It turns out that John K. Wilson, the editor of Illinois Academe, has written a review of the book. Laksin notes that Wilson has unburdened "himself of a barrage of ad hominem invective against David Horowitz," and that "he has either misunderstood the book entirely or else deliberately misrepresented its arguments." Laksin then goes on to show precisely how Wilson avoids and misrepresents the main points in One-Party Classroom.
Read the rest of Laksin's essay here.
One-Party Classroom is on my list of "books to read," although I've written previously a lengthy post outlining some of my thoughts on all of this. So I want to respond to a couple of points specific to Wilson's essay. He writes, for example:
One-Party Classroom is a perfect example of why uneducated outsiders such as Horowitz and his allies on Boards of Trustees and legislative bodies should not be able to decide what courses qualify as academic.That's an odd thing to write about Horowitz, and breathtaking in its hubris; it's also a weak empirical claim about the broader administrative structures of the university, as well an outright dismissal of the legitimacy of legislatures to pass policies and oversee educational institutions.
It's problematic in the sense that Horowitz himself comes from a family of teachers, and he earned a master's degree in English literature. Of course, Horowitz is perhaps uniquely positioned as a former '60s radical and graduate student at UC Berkeley to comment on the left's hardline academic agenda in America's colleges today. Wilson's broadside against "Boards of Trustees" and legislative bodies is itself a ringing endorsement of the left's educational ideology which seeks to delegitimize fundamentally legitimate authority structures. It's akin to the notion in progressive education that students can "create their own knowledge." That is to say, screw authoritative institutions and guiding structures of learning. We'll do it our way, you totalitarian bureaucratic geeks, damn the consequences to order and excellence in society.
Here's another attack by Wilson on Horowitz's "outsider" status:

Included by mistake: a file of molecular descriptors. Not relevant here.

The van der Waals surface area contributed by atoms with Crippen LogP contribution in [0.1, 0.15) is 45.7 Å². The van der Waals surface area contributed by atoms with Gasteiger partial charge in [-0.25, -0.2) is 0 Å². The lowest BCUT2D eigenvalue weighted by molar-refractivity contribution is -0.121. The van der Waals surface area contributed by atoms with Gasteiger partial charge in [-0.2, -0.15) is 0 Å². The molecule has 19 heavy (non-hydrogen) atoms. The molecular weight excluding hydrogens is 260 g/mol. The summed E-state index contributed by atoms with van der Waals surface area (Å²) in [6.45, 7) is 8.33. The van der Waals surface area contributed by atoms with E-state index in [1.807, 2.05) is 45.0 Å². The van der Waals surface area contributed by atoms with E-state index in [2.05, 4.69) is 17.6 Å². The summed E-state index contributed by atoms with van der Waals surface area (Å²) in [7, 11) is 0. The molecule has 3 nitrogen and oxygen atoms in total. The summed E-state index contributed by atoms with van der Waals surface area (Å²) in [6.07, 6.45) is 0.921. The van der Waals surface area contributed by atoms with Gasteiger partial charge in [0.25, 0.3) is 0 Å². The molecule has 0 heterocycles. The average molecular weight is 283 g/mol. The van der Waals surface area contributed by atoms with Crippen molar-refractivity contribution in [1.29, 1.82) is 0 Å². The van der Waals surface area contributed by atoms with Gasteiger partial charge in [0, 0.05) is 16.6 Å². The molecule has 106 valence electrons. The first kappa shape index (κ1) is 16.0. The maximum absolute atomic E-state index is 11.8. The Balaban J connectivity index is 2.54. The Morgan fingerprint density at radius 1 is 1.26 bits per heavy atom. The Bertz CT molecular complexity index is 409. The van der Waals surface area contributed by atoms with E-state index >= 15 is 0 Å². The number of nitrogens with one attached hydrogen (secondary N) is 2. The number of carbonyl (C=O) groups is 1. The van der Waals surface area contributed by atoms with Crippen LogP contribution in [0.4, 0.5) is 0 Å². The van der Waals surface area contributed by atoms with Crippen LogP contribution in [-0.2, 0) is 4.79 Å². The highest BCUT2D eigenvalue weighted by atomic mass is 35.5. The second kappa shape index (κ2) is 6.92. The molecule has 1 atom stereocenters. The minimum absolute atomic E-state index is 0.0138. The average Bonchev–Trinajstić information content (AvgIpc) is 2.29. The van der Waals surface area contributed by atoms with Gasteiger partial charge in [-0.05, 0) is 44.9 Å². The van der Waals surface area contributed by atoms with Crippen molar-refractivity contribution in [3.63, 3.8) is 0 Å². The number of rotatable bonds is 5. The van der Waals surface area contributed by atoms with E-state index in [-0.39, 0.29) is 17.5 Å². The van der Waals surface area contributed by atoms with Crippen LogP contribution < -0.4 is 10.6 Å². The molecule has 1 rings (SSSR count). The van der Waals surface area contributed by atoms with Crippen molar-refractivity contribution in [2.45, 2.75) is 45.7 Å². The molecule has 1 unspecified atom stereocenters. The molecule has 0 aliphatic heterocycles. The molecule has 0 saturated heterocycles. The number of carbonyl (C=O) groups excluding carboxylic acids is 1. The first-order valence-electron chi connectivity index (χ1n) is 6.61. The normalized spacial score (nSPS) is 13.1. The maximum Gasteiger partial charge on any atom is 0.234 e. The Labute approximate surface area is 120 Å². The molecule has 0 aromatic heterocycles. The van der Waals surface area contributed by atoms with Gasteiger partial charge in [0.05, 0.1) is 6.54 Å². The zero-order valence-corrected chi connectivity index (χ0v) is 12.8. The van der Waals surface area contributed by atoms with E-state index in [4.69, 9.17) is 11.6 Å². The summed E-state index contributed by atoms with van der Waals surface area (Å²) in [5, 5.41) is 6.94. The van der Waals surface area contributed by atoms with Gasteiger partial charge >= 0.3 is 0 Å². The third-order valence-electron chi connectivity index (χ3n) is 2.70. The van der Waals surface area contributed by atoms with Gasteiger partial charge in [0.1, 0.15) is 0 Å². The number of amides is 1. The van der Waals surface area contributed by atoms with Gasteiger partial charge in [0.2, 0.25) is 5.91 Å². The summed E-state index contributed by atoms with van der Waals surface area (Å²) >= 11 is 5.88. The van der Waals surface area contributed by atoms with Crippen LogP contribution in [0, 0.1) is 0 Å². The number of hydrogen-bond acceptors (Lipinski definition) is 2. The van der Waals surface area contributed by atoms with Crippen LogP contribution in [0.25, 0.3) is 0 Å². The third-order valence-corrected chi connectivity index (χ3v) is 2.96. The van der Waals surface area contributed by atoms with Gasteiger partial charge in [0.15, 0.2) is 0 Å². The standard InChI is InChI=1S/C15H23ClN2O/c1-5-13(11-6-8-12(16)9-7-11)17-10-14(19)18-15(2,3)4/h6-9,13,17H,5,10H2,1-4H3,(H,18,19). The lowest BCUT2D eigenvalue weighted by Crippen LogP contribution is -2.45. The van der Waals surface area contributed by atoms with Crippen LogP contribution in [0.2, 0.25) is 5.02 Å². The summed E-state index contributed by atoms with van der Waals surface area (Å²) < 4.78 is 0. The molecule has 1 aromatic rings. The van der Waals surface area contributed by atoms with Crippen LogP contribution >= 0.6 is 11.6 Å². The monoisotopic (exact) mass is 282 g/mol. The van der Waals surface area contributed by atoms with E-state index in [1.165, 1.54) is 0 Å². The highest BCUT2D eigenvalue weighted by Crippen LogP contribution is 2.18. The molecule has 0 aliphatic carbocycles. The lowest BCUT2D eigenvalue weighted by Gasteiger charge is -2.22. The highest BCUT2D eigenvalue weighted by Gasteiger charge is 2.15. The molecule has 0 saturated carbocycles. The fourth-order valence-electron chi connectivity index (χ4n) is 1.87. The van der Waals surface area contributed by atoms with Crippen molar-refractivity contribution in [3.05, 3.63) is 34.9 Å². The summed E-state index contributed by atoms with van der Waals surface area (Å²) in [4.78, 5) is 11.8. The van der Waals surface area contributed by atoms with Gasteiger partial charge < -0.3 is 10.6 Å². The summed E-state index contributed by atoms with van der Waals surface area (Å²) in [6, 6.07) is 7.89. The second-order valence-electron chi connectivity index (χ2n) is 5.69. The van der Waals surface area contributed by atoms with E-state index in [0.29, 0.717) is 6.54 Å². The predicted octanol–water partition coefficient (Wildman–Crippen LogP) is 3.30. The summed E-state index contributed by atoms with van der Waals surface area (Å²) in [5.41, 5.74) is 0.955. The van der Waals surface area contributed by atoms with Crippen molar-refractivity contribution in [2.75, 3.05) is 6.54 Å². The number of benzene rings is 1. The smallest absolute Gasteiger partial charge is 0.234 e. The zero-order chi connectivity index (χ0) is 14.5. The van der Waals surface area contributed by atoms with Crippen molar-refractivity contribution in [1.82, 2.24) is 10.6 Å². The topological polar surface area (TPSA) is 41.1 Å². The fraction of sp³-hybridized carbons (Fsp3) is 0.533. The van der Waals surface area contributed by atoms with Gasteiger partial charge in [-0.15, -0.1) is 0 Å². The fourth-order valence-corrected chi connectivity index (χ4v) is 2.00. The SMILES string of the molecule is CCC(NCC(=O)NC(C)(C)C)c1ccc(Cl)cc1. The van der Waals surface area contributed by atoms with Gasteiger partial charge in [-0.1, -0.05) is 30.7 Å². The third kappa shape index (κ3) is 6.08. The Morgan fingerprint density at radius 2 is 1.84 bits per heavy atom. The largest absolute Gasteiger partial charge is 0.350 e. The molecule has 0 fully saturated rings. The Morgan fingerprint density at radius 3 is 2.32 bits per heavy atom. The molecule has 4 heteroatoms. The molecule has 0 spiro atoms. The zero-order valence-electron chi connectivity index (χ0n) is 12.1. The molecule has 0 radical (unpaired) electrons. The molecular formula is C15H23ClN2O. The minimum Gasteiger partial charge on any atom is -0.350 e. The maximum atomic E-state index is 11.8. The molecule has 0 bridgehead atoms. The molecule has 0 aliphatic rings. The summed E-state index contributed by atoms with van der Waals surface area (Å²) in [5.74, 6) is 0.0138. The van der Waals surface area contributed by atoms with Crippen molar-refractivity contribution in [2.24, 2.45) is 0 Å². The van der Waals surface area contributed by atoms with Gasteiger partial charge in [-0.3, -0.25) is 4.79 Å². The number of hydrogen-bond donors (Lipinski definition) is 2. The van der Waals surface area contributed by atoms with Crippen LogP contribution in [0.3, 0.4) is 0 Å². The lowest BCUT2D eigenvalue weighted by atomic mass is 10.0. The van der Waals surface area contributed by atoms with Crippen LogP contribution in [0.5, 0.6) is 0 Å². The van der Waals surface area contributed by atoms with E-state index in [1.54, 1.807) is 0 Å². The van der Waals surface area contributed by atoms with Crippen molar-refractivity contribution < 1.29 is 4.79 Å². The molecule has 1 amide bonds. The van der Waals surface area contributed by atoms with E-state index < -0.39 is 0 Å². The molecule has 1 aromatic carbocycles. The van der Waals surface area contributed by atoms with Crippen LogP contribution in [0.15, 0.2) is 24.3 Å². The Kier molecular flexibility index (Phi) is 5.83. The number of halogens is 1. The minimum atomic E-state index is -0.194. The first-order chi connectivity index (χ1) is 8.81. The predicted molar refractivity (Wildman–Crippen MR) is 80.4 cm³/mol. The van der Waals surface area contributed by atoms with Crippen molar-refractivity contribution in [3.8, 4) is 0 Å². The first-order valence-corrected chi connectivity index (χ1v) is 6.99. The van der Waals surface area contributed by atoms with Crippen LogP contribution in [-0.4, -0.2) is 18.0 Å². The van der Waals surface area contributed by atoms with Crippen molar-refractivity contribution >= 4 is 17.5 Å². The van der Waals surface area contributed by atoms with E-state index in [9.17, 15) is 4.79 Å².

Horowitz never bothers to talk to any students ... or attend any classes, yet he evinces a magnificent psychic power to determine precisely that a long list of abuses are certain to occur.I'll let Horowitz and Laksin defend themselves on how many students they talked to or how many classes they attended.
I talk to hundred of students every semester, and I'm in the classroom every day. One-Party Classroom provides an accurate depiction of the ideological foundations of the bulk of the postmodern curriculum on today's college campuses in the humanities and social sciences.
I remember some time back, after I wrote about my campus' local ANSWER cell, Professor David Noon went to town crowing about my deployment of "so many anecdotes" in my rejection of the haze of indoctrination on my department floor. I recall finding a crumpled sociology reading list stuffed inside a podium in one of my classrooms. On it, among the normal "white power" and "structural racism" canon, was C. Wright Mills' Power Elite. Noon thought it hilarious that I'd ridicule the assignment of the major work of "one of the 20th century's greatest American sociologists." Of course, that's a pernicious evasion of the larger point, which is that the sociology discipline is all about attacking class, gender, and racial hierarchies as part of the radical pedogogy of overthrowing the system of capitalist oppression. Where Mills wrote in 1957 of the Power Elite, subsequent generations of academics decry the lingering and archaic "white, male, and Christian makeup of the leading members of America's political, military, and business institutions."
In the introduction to One-Party Classroom, published at FrontPage Magazine last week, Horowitz and Laksin discuss Bettina Aptheker of UC Santa Cruz's Department of Feminist Studies. Professor Aptheker is the daugher of the late-Communist Party member Herbert Aptheker, the "internationally known American Marxist historian and political activist." It's interesting, then, that while out shopping this weekend at a used bookstore, I found a copy of a 1969 U.S. News publication, Communism and the New Left. I'm getting a kick reading it. For example, on page 17, amid the discussion of the violent guerrilla program of the New Left's revolutionary movement, the book features a picture SDS's Bernadine Dohrn and Mike Klonsky at the group's 1969 convention in Chicago. These pages go on to discuss the central role of Bettina Aptheker in the "so-called Free Speech Movement" at Berkeley in 1964, where "Ms. Aptheker denounced universities as tools of 'those who control the system of state monopoly capitalism'." Dohrn and her life-partner, William Ayers, and the likes of Professor Aptheker, are now ensconsed in the halls of America's institutions of higher education, but I better be careful here of trivializing things with "so many anecdotes."
In any case, I would find the remonstrations of folks like John K. Wilson and David Hoogland Noon to be humorous if these people weren't representative of the utter ideological bankruptcy of contemporary academe. One-Party Classroom has obviously touched a nerve inside the embankments the academy's poststructuralist ramparts. It'll be interesting to see the upcoming iterations of the academic left's ad hominem assaults on the integrity and qualifications of David Horowitz and Jacob Laksin.